4

Christianity has long been debating the relationship between God's will and human wills in our salvation, probably all the way back to the very early church. The debate between Reformed and Arminian Protestants is only one part of this broader debate. Augustine vs the Pelagians Pelagianism is a position, now considered heretical by all major Christian groups,...


2

Calvinism did not exist before the 16th century. In the context of the Reformation, Huldrych Zwingli began the Reformed tradition in 1519 in the city of Zürich. His followers were instantly labeled Zwinglians, consistent with the Catholic practice of naming heresy after its founder. Very soon, Zwingli was joined by Martin Bucer, Wolfgang Capito, William ...


2

The Catholic concept we're talking about is dulia: a theological term signifying the honour paid to the saints, while latria means worship given to God alone, and hyperdulia the veneration offered to the Blessed Virgin Mary With respect to Augustine, there are a couple of possible sources here: We regard the martyrs with the same affectionate intimacy ...


2

When God created Adam and Eve they were without sin. Although it is true that sin entered into the world because Adam and Eve disobeyed God, and that we are all sinners, God did not create man in order to sin. Indeed, after Adam and Eve sinned God provided the permanent solution to sin - Christ Jesus. We are all sinners, and we continue to struggle with sin ...


2

If spiritual healing, being translated from death to life, is acceptable within the scope of OP's question parameter regarding healing crusades then I would say that Peter's first sermon in Acts 2, in which 3,000 were saved, should qualify as the earliest example of an open air evangelism campaign: Now there were dwelling in Jerusalem Jews, devout men from ...


1

What are the origins and history of the practice of holding massive healing crusades in large stadiums or arenas? First of all, John Mee’s response to this question seems to be on the right track. In our modern are this whole idea of holding any sort of religious rally, crusade, mission or healing services in large stadium actually was influenced by no other ...


1

"Revival" is perhaps the starting point for researching the modern-day crusades. Or research "Awakenings" for examples from recent centuries. For example the First_Great_Awakening of the 1700s. The Wikipedia "Revival" page has some ideas to get you started. The Billy Graham Crusades is perhaps what springs to mind first for ...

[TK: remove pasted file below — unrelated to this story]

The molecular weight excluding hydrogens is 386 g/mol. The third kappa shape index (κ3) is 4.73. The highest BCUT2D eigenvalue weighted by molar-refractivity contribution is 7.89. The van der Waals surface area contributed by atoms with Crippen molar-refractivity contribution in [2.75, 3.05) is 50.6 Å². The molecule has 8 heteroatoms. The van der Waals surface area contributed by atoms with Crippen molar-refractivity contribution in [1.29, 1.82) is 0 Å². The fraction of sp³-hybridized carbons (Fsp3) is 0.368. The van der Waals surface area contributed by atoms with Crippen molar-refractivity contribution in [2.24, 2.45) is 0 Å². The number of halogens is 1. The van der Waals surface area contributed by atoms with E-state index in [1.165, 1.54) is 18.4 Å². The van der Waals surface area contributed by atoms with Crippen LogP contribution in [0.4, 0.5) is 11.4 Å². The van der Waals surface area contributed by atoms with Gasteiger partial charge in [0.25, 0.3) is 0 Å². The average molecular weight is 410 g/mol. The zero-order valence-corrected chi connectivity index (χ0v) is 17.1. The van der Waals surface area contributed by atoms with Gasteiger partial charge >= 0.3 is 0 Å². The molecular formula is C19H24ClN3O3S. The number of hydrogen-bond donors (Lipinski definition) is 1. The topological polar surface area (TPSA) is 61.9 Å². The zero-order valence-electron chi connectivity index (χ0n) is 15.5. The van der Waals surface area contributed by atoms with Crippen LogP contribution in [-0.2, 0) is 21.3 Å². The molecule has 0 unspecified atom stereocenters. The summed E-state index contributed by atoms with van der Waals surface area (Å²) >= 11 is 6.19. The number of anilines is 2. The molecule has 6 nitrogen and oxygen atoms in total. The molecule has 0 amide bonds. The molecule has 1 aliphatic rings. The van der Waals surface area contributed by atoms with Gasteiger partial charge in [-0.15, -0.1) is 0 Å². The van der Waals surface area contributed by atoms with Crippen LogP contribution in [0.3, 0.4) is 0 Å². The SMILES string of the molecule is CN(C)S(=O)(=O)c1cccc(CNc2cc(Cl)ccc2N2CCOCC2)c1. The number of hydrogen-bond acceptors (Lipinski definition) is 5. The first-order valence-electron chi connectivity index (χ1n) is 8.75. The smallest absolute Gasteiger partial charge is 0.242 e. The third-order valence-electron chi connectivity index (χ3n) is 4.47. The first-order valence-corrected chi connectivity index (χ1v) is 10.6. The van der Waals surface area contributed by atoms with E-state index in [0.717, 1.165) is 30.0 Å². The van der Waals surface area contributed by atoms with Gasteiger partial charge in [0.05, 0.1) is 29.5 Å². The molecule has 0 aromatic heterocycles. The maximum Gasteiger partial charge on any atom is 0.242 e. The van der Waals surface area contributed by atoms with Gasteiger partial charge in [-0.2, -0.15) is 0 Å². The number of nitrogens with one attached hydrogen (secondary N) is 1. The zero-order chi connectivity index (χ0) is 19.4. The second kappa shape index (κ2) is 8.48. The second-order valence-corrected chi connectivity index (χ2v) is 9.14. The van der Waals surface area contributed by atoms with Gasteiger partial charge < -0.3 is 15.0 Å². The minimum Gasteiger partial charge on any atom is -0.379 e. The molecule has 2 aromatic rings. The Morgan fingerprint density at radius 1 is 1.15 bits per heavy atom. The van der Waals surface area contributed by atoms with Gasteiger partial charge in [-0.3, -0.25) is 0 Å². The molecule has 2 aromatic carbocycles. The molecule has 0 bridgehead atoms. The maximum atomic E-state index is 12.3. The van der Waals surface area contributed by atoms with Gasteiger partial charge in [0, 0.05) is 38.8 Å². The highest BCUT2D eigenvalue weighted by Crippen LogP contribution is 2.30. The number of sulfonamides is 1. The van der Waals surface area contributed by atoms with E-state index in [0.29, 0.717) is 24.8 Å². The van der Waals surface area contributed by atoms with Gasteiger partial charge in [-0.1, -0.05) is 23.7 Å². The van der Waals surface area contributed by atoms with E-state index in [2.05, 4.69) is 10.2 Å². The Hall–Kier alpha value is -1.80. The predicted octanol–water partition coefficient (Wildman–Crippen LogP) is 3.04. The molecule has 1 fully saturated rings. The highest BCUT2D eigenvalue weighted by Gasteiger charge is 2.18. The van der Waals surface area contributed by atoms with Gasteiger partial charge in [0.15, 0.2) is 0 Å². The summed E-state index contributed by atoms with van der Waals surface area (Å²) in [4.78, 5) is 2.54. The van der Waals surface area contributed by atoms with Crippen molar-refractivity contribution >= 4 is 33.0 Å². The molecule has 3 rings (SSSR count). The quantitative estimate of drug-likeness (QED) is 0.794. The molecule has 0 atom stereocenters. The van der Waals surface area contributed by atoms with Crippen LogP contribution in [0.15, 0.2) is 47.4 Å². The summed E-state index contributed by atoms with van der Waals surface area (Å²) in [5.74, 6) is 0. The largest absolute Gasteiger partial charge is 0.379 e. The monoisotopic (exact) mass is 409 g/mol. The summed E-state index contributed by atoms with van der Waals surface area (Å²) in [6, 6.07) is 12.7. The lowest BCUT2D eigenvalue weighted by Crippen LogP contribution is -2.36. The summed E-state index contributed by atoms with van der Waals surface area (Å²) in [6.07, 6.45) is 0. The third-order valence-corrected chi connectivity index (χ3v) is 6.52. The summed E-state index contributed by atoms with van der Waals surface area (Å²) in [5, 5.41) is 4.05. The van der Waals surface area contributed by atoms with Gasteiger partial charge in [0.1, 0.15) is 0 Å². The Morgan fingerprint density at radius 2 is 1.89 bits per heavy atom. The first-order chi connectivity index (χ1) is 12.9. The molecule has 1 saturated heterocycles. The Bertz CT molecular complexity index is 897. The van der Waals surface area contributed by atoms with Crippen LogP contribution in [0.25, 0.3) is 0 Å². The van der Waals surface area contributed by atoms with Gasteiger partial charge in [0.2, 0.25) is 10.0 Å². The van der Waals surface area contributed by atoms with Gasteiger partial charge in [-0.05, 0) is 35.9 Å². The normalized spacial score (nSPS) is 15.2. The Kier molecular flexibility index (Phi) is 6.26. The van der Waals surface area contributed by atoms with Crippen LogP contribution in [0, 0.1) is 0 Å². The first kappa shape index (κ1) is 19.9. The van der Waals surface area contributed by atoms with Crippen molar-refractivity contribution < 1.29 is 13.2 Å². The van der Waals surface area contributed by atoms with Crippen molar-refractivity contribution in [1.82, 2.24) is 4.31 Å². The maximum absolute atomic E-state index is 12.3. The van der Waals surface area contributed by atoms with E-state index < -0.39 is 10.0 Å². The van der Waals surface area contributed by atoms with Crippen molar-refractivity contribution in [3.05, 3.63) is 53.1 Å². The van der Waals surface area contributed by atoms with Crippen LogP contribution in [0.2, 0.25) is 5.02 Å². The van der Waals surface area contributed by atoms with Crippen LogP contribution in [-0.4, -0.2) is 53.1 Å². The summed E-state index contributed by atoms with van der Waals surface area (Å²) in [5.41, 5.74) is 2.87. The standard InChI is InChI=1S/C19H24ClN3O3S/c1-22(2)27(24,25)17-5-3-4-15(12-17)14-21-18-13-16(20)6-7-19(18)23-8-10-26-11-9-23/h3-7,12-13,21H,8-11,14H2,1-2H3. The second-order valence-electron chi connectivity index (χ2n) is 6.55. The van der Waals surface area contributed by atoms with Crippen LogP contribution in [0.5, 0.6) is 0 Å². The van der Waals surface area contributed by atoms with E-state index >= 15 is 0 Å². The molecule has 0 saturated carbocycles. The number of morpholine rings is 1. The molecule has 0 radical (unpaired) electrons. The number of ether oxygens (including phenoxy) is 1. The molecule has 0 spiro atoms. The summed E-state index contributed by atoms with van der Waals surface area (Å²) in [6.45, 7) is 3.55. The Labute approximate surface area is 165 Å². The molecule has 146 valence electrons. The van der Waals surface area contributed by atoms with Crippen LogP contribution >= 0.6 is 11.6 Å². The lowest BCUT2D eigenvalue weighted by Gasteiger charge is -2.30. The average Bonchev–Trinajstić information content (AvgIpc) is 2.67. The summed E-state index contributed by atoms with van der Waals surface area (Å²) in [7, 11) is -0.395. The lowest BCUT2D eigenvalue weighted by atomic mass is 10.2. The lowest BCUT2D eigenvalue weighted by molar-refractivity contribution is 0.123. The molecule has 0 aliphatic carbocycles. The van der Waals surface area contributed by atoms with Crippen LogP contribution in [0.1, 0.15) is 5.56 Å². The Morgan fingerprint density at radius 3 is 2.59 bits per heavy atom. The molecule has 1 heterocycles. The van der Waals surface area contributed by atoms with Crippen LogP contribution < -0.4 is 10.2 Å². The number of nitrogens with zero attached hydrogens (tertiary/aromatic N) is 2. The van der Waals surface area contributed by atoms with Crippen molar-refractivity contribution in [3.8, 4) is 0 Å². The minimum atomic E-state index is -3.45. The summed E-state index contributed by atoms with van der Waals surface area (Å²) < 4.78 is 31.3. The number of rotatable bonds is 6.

1

Yes. I can recall two instances in my own life as a Baptist. Returning from Christmas caroling cold and tired, before I lay down for a nap, I asked God in prayer if He had anything for me to do. Twenty minutes later I awoke, refreshed. I heard a voice say, "Help!" I asked, "Who?" Then I heard the name of a friend spoken. I called her on ...


1

Are there any accounts of “words of knowledge” taking place outside of Pentecostal and Charismatic denominations? The short answer is yes. In Christianity, the word of knowledge is a spiritual gift listed in 1 Corinthians 12:8. It has been associated with the ability to teach the faith, but also with forms of revelation similar to prophecy. It is closely ...


1

OP: How did the practice of holding massive healing crusades in large stadiums, arenas or similar spaces begin? How has it evolved over the course of history? What are the denominations most frequently involved in this practice? In America, there have been a noted four great awakenings. It appears the physical healing revivals only began during the Third ...


1

I realise you asked this question five years ago, and an answer may no longer be needed, but I was curious, so here is a summary of what I found, starting with an introduction: The Presbyterian Church of Korea (PCK) is based in Seoul, South Korea. However, its inception took place in Hwanghae Province, current North Korea. There, Sang-Ryun Suh founded the ...


Only top voted, non community-wiki answers of a minimum length are eligible